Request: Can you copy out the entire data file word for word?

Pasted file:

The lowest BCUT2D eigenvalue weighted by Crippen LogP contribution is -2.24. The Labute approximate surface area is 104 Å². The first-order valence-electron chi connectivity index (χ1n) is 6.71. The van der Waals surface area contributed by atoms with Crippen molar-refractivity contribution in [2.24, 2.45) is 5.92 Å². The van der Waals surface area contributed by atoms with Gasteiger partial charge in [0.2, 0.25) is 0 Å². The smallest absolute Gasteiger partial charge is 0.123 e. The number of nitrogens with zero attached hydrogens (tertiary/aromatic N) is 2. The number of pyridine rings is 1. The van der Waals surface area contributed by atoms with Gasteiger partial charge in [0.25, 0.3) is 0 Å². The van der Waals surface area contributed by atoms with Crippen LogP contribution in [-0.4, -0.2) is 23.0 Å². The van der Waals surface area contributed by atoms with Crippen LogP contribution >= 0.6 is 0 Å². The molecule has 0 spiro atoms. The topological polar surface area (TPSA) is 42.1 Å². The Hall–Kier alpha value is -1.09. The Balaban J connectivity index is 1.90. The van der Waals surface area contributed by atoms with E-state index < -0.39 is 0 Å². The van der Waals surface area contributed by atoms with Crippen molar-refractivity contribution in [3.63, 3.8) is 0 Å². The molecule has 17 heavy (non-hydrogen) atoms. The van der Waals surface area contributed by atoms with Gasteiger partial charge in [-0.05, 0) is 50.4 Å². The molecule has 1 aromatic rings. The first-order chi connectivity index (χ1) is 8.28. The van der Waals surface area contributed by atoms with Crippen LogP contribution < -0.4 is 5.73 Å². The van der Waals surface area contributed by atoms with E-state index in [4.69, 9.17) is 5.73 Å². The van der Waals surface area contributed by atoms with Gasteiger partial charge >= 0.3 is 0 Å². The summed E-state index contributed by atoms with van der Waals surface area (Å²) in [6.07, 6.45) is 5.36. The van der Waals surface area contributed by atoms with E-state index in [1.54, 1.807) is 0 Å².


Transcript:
The lowest BCUT2D eigenvalue weighted by Crippen LogP contribution is -2.24. The Labute approximate surface area is 104 Å². The first-order valence-electron chi connectivity index (χ1n) is 6.71. The van der Waals surface area contributed by atoms with Crippen molar-refractivity contribution in [2.24, 2.45) is 5.92 Å². The van der Waals surface area contributed by atoms with Gasteiger partial charge in [0.2, 0.25) is 0 Å². The smallest absolute Gasteiger partial charge is 0.123 e. The number of nitrogens with zero attached hydrogens (tertiary/aromatic N) is 2. The number of pyridine rings is 1. The van der Waals surface area contributed by atoms with Gasteiger partial charge in [0.25, 0.3) is 0 Å². The van der Waals surface area contributed by atoms with Crippen LogP contribution in [-0.4, -0.2) is 23.0 Å². The van der Waals surface area contributed by atoms with Crippen LogP contribution >= 0.6 is 0 Å². The molecule has 0 spiro atoms. The topological polar surface area (TPSA) is 42.1 Å². The Hall–Kier alpha value is -1.09. The Balaban J connectivity index is 1.90. The van der Waals surface area contributed by atoms with E-state index < -0.39 is 0 Å². The van der Waals surface area contributed by atoms with Crippen molar-refractivity contribution in [3.63, 3.8) is 0 Å². The molecule has 17 heavy (non-hydrogen) atoms. The van der Waals surface area contributed by atoms with Gasteiger partial charge in [-0.05, 0) is 50.4 Å². The molecule has 1 aromatic rings. The first-order chi connectivity index (χ1) is 8.28. The van der Waals surface area contributed by atoms with Crippen LogP contribution < -0.4 is 5.73 Å². The van der Waals surface area contributed by atoms with E-state index in [4.69, 9.17) is 5.73 Å². The van der Waals surface area contributed by atoms with Gasteiger partial charge >= 0.3 is 0 Å². The summed E-state index contributed by atoms with van der Waals surface area (Å²) in [6.07, 6.45) is 5.36. The van der Waals surface area contributed by atoms with E-state index in [1.54, 1.807) is 0 Å².